Keeping Arizona skies safe

Fleet of 5 AS350B3s, 3 A119s, 1 A109 and 1 PC12 NG help Phoenix Police Dept maintain law and order.


Chief Pilot Airplane Ops Andrew Eagleton looks on as Unit Comman­der Lieut Pat Tortorici describes the recruit selection and training program.

Turbine helicopters have an abundance of power and mechanical simplicity. One result of this, says Tilford, is a dramatic improvement in safety statistics in the airborne law enforcement community.

"The tremendous increases in the technology of safety programs are a big asset to the aviation community, and we've applied them to ensure we're as safe as humanly possible," Tilford continues.

"Every member of the Air Support Unit has their own personal stake in not only their own safety but that of their co-workers—whether they're maintainers charged with that extra level of personal care in completing their maintenance tasks carefully, or aircrews who are constantly renewed in their commitment to fly within safe limits, regardless of the urgency of the mission."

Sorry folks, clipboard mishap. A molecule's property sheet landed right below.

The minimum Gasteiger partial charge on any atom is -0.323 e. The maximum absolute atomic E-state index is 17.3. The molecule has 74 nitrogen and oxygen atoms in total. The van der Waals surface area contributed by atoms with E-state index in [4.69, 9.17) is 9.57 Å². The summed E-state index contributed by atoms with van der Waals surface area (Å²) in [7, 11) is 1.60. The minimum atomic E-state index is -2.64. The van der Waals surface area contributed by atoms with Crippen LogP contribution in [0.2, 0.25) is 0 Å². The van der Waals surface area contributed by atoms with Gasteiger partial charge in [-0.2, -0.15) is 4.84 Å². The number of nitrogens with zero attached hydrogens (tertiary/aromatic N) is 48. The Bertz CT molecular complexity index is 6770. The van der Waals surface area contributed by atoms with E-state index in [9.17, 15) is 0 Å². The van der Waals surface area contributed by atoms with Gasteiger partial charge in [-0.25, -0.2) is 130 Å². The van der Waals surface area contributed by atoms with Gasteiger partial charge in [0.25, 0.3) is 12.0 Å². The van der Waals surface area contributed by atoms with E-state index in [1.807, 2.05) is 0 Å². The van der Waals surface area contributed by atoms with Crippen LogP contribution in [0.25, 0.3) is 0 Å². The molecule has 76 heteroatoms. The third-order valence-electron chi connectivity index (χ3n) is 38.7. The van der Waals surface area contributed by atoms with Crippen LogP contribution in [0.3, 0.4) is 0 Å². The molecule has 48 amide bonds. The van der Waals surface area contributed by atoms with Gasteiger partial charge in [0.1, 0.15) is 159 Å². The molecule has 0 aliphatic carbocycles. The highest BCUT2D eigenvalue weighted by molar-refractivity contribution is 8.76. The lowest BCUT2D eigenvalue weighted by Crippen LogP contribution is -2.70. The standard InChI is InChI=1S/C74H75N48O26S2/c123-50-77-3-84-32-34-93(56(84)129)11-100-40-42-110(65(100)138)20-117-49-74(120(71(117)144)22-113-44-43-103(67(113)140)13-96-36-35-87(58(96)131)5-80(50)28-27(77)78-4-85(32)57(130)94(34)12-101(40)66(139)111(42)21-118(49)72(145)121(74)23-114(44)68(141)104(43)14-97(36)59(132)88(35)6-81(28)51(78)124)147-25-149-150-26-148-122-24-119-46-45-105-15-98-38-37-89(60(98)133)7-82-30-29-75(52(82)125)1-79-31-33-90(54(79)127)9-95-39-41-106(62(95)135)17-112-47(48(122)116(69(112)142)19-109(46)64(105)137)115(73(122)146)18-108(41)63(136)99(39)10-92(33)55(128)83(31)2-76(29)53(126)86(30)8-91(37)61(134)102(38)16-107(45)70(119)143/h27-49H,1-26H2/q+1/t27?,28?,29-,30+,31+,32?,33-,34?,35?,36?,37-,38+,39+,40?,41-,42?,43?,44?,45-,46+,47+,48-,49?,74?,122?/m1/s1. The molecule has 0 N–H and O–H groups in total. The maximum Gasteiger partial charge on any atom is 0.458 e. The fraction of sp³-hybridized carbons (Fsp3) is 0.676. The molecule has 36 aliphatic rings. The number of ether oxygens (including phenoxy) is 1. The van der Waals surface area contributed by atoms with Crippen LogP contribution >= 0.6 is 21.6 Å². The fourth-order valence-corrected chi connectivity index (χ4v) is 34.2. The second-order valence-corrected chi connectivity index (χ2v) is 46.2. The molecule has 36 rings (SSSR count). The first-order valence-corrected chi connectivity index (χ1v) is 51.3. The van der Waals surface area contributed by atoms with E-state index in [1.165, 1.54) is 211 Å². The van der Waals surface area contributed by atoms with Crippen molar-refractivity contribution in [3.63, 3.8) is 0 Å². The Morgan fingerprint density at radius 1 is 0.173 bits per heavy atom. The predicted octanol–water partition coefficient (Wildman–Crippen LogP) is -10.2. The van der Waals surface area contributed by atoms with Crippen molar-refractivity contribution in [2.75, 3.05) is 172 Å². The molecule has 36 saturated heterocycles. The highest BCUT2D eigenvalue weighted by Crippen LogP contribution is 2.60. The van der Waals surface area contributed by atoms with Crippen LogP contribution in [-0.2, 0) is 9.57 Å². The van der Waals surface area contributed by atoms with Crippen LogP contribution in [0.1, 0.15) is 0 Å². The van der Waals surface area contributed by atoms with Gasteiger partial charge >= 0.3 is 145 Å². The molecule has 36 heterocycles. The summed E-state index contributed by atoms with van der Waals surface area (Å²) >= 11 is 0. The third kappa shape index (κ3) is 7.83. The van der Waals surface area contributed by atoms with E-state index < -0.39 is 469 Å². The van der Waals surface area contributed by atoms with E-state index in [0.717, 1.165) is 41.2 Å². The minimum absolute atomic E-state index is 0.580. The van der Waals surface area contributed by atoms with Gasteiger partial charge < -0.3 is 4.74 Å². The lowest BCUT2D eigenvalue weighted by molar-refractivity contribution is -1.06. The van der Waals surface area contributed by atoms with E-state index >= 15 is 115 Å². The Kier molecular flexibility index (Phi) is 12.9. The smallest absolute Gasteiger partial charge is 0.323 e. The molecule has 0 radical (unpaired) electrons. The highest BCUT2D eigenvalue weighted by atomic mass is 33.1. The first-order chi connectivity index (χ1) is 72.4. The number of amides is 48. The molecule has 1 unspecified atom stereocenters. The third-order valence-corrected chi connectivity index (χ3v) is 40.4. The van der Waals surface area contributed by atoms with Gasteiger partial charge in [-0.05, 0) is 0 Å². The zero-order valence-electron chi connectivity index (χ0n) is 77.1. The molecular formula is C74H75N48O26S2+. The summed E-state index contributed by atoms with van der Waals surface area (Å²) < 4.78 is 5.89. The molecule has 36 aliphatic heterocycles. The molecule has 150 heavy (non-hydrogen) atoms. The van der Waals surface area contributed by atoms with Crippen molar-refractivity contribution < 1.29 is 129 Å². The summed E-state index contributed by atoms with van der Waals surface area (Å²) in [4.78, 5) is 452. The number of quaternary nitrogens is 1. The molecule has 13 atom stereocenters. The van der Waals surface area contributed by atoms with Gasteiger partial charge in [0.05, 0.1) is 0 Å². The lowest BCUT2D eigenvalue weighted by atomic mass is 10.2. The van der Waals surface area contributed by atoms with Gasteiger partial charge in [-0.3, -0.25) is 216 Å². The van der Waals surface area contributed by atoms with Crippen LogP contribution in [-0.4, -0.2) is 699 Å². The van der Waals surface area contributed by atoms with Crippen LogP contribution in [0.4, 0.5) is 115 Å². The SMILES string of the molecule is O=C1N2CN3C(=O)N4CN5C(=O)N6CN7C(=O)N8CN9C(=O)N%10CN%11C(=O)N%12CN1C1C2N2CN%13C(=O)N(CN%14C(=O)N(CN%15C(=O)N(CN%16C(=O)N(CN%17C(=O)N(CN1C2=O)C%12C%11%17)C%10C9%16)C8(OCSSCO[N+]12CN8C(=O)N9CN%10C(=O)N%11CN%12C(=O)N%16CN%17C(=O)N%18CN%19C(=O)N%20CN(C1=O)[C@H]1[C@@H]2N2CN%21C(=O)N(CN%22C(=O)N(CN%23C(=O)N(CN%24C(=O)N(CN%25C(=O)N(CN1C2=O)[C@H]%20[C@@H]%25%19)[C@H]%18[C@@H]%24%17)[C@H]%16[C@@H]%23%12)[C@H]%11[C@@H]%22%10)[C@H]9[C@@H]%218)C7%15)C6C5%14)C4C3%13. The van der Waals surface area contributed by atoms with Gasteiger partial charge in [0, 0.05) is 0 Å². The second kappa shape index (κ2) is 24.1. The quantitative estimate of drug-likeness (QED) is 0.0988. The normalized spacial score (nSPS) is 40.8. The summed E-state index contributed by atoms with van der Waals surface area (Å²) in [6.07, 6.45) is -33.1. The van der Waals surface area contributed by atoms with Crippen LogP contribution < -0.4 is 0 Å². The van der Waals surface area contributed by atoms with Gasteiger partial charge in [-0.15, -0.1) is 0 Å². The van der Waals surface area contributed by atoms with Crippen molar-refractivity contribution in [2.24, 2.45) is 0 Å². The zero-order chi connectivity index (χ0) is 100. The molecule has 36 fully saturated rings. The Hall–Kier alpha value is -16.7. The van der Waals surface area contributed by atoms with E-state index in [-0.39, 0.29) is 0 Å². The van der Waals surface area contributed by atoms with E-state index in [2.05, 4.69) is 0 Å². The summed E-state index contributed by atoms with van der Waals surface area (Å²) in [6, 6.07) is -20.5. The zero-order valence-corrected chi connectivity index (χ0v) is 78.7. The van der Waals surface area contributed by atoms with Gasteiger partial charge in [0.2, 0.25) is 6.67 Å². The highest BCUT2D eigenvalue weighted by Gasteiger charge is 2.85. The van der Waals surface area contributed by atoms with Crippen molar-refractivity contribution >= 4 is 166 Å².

Future plans

Tortorici says, "We're very appreciative of the tremendous support the unit gets, not only from our sister units within the department, but from the City Council and the public," he said.

"With the acquisition of the PC12 NG, we've completed a long path of growth in technology and capability. Now we're going to concentrate on refining our procedures and tactics so that we continue to provide the best support to our customers."

He continues, "We're constantly aware of the tight economic climate we're operating in. Learning how to operate within its constraints, we'll continue to deliver the level of service that's expected of us."

Woody McClendon flies jets and helicopters and has contributed to Professional Pilot for many years.


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